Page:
Eyes of Erin

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The journey commences

It was around this time of year where one thing was on my mind. Summer was ending, and with it the firm ground, dry skies and horse archery season. That year was the first that horse archery was known to me, and I knew almost nothing about the archery part of that equation.

The first time I shot a bow was at a horse archery clinic, I did some research in my area and found a one day introduction. The clinic had Hungarian horse bows, without the arrow shelf of the conventional modern recurve. They were gorgeous, coated in leather and embossed with elaborate designs. I expected to not be very good at hitting the targets and I was definitely correct on that. I also had some surprising realizations very quickly of what I needed to work on in order to get better at the sport. Unsurprisingly, it wasn’t the horseback riding. Having ridden as much as I could for as long as I can remember, I was balanced and found no issues in carrying around the bow and dropping the reins to shoot.


The first day with a bow

What I did have a giant problem with was knocking on to the string. At the time I had to look down at my hands to see what I was doing while trotting on a horse. As any riding instructor will tell you, looking up is imperative while riding. It sends your balance to a much more consistent place, and it helps your mind and body anticipate the action and direction of the horse. The importance of looking up is increased ten fold during horse archery. This meant I needed to learn how to knock my arrows without looking down, ever.

Shooting from the ground at the most recent competition at Volcano Ridge

I left the clinic knowing that for the next six months at least, I didn’t need to be shooting a bow off of a horse to get better at mounted archery. I needed to find an archery school where I could take weekly lessons and simply get good at the shooting side of things.

Taking what I had learned from my initial experience, I went to Youtube and was shocked at how fast and accurate some of the top horse archers really are. Their movement from quiver to knocking to draw and release was the exact same every single time they shot and they were shooting a TON of arrows.

This style of archery isn’t your typical high school PE class. It isn’t Olympic Recurve and it definitely isn’t anything close to compound shooting. When I set out to take archery lessons from somewhere in Vancouver, I had zero idea of the different types of archery; all I knew is that I wanted to shoot from horseback.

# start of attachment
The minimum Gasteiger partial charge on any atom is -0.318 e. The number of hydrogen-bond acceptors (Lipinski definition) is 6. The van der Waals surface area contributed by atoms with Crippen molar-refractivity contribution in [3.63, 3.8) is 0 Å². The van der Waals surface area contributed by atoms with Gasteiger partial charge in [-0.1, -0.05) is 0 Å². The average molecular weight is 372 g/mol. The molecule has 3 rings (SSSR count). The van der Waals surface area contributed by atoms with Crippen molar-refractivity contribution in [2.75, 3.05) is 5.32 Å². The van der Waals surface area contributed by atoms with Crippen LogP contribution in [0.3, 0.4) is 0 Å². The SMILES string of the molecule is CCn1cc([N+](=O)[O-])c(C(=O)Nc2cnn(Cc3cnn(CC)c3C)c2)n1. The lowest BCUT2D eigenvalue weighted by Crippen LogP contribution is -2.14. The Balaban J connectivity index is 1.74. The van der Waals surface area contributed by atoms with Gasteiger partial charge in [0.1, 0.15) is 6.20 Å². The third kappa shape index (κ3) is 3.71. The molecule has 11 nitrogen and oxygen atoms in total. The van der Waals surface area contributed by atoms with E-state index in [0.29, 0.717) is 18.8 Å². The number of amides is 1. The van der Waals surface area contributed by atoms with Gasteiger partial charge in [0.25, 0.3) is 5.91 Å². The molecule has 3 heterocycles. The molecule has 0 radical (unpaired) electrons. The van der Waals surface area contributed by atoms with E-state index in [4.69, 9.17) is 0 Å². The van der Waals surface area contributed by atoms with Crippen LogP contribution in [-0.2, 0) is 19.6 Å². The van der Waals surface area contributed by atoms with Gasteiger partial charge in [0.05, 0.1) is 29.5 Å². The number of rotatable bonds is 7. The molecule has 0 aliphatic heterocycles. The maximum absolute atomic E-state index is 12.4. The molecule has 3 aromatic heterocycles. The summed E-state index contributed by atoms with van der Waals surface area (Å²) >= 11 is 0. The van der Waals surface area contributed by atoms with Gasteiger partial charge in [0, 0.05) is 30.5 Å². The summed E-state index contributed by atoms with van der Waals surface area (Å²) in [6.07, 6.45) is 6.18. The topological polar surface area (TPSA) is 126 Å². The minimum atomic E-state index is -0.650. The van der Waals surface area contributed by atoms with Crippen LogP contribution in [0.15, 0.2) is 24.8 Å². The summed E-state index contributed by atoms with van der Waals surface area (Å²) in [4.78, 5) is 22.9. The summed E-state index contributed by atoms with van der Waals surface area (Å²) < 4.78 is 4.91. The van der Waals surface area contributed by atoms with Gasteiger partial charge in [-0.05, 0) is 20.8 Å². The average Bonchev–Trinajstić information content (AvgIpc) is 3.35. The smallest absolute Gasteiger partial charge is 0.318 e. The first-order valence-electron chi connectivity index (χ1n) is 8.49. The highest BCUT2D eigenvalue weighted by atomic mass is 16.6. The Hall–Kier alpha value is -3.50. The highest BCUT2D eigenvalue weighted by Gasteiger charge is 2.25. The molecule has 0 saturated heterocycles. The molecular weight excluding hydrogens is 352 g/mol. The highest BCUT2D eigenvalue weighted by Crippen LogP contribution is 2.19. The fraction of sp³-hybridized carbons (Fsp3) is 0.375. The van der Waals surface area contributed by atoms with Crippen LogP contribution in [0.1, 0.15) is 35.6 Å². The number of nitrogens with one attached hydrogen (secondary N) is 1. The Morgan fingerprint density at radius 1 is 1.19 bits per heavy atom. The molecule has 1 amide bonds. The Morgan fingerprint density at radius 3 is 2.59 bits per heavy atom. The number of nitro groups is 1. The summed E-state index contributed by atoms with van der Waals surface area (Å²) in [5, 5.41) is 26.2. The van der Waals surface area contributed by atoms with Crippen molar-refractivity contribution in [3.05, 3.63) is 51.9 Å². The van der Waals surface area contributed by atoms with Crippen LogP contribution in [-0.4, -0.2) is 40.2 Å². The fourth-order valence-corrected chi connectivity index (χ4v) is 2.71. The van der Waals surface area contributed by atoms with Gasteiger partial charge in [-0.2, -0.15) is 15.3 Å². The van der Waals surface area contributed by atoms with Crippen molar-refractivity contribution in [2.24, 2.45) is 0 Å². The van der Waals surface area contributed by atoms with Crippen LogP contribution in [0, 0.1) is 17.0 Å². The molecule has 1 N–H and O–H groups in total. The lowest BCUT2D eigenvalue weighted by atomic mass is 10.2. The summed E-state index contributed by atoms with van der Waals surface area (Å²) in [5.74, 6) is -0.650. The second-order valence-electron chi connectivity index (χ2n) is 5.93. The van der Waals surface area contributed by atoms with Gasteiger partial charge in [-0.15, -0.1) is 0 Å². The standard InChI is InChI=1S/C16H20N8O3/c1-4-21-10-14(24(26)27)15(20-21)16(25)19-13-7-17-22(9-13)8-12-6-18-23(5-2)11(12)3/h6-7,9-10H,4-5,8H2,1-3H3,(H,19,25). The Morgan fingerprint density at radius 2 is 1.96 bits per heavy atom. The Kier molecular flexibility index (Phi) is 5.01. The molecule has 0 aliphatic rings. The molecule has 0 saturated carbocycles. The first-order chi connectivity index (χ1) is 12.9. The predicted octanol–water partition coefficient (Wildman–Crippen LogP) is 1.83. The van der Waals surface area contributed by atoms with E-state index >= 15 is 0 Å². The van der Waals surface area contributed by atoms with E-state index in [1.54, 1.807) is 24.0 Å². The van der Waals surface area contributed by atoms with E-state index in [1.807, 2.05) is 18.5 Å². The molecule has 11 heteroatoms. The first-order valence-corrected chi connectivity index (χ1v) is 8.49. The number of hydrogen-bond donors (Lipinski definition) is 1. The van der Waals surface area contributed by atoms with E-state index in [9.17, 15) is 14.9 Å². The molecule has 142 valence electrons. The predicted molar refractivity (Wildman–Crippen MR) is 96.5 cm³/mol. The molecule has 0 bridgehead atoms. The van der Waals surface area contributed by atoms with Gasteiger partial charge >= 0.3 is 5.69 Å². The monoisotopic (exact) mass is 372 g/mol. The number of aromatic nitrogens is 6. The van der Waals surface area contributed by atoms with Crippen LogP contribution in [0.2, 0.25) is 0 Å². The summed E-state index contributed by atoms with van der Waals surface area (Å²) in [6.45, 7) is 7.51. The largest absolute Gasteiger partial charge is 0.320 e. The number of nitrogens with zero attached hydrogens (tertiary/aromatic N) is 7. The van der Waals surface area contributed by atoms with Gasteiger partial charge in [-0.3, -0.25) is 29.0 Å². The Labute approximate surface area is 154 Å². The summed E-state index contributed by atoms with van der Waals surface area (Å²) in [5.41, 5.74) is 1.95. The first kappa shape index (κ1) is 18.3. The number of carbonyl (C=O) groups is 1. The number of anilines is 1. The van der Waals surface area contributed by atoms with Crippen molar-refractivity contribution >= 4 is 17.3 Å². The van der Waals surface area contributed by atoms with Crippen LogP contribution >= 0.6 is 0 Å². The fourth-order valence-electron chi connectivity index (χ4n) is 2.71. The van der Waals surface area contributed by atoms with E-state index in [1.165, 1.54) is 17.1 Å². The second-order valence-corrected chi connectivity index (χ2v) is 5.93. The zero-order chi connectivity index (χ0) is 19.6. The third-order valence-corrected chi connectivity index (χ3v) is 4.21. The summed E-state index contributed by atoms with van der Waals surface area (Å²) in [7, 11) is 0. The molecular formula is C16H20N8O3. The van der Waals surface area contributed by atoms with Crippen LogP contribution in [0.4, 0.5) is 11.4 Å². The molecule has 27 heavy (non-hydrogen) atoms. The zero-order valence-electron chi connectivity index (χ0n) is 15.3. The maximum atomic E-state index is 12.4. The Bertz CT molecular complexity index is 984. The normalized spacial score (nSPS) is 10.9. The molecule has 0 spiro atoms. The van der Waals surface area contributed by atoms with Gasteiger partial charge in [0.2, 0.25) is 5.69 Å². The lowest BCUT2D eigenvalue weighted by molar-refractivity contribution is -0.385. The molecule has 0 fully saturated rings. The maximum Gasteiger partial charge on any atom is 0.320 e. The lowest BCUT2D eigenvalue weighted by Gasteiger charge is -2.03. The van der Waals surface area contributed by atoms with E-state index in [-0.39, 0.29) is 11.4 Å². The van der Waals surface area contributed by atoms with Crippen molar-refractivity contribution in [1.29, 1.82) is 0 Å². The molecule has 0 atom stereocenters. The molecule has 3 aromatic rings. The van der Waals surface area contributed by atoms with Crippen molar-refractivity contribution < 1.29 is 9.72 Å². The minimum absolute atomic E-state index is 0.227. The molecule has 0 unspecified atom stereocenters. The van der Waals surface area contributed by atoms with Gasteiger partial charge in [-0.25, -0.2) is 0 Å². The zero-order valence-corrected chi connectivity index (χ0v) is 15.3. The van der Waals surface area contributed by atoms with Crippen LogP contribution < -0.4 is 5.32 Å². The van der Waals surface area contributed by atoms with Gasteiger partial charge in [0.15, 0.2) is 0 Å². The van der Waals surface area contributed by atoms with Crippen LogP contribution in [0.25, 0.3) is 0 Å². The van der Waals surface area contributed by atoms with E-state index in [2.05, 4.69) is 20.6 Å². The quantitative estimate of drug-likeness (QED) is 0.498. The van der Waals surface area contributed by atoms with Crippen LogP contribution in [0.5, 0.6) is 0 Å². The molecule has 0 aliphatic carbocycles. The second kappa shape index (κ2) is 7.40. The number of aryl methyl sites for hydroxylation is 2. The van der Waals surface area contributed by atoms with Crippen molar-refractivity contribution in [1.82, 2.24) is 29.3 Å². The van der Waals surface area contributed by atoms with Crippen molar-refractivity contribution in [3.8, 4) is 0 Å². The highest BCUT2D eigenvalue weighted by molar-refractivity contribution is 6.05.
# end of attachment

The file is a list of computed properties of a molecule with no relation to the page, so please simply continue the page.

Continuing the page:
Thankfully, I live in the same city as Lykopis Archery and I finally was accepted to their Intro to Archery class (after quite a while searching and trying other places). They’re the only Traditional Archery school in my area, and the only school who knew what I wanted to learn before I did.

Archery became for me something of a salvation through that winter. I deal with clinical depression, anxiety and a heavy dose of seasonal depression. The only thing I did other than work was ride horses. In the winter even that can become laborious, picking manure from ice, wearing a fleece to ride and becoming sweaty and then promptly damp and cold directly after the ride… I digress. Archery was something I’d been missing for a very long time. Once I had the gear and enough direction from my ongoing lessons, I could pick up my gear and go shoot at an open range in the evening whenever I wanted.

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Most recent competition at Volcano Ridge

In a more subtle way, archery also aided my horsemanship skills. To retain focus during a chatty class of archery students in order to work on your own development is the beginning of a journey into meditation, peace in solitude, or zen. This journey is thousands and thousands of years old, and I’m infatuated with it. Whether it be shooting, reading, or writing about archery, something about this sport has brought another sparkle to my life, something not dependent on the seasons.

Archery is humbling, it tests you and your patience. Everything about what is learned on the ground in archery can be applied to horse archery. It was a quick lesson to know that every arrow shot from the ground makes one a better horse archer. So I set goals, spent some money on proper gear, invested time in the sport and then my life changed.

Erin Jardine